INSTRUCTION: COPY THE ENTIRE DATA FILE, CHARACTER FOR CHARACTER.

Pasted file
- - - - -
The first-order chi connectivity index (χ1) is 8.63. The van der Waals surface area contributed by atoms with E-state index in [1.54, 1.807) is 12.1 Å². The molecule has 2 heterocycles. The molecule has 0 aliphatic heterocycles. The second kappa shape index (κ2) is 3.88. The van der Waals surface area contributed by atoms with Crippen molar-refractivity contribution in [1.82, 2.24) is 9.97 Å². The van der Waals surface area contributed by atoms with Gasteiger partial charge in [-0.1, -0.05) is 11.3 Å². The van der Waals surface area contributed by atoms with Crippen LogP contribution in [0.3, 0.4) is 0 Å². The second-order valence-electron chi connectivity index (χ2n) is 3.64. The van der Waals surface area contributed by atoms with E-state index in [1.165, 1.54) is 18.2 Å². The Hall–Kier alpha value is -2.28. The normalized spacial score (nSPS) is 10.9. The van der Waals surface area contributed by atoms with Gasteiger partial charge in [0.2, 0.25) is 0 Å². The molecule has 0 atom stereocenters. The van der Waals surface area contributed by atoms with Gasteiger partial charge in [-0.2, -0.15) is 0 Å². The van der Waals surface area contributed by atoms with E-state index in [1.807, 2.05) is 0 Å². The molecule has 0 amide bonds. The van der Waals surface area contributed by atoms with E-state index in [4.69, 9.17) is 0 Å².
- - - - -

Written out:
The first-order chi connectivity index (χ1) is 8.63. The van der Waals surface area contributed by atoms with E-state index in [1.54, 1.807) is 12.1 Å². The molecule has 2 heterocycles. The molecule has 0 aliphatic heterocycles. The second kappa shape index (κ2) is 3.88. The van der Waals surface area contributed by atoms with Crippen molar-refractivity contribution in [1.82, 2.24) is 9.97 Å². The van der Waals surface area contributed by atoms with Gasteiger partial charge in [-0.1, -0.05) is 11.3 Å². The van der Waals surface area contributed by atoms with Crippen LogP contribution in [0.3, 0.4) is 0 Å². The second-order valence-electron chi connectivity index (χ2n) is 3.64. The van der Waals surface area contributed by atoms with E-state index in [1.165, 1.54) is 18.2 Å². The Hall–Kier alpha value is -2.28. The normalized spacial score (nSPS) is 10.9. The van der Waals surface area contributed by atoms with Gasteiger partial charge in [0.2, 0.25) is 0 Å². The molecule has 0 atom stereocenters. The van der Waals surface area contributed by atoms with Gasteiger partial charge in [-0.2, -0.15) is 0 Å². The van der Waals surface area contributed by atoms with E-state index in [1.807, 2.05) is 0 Å². The molecule has 0 amide bonds. The van der Waals surface area contributed by atoms with E-state index in [4.69, 9.17) is 0 Å².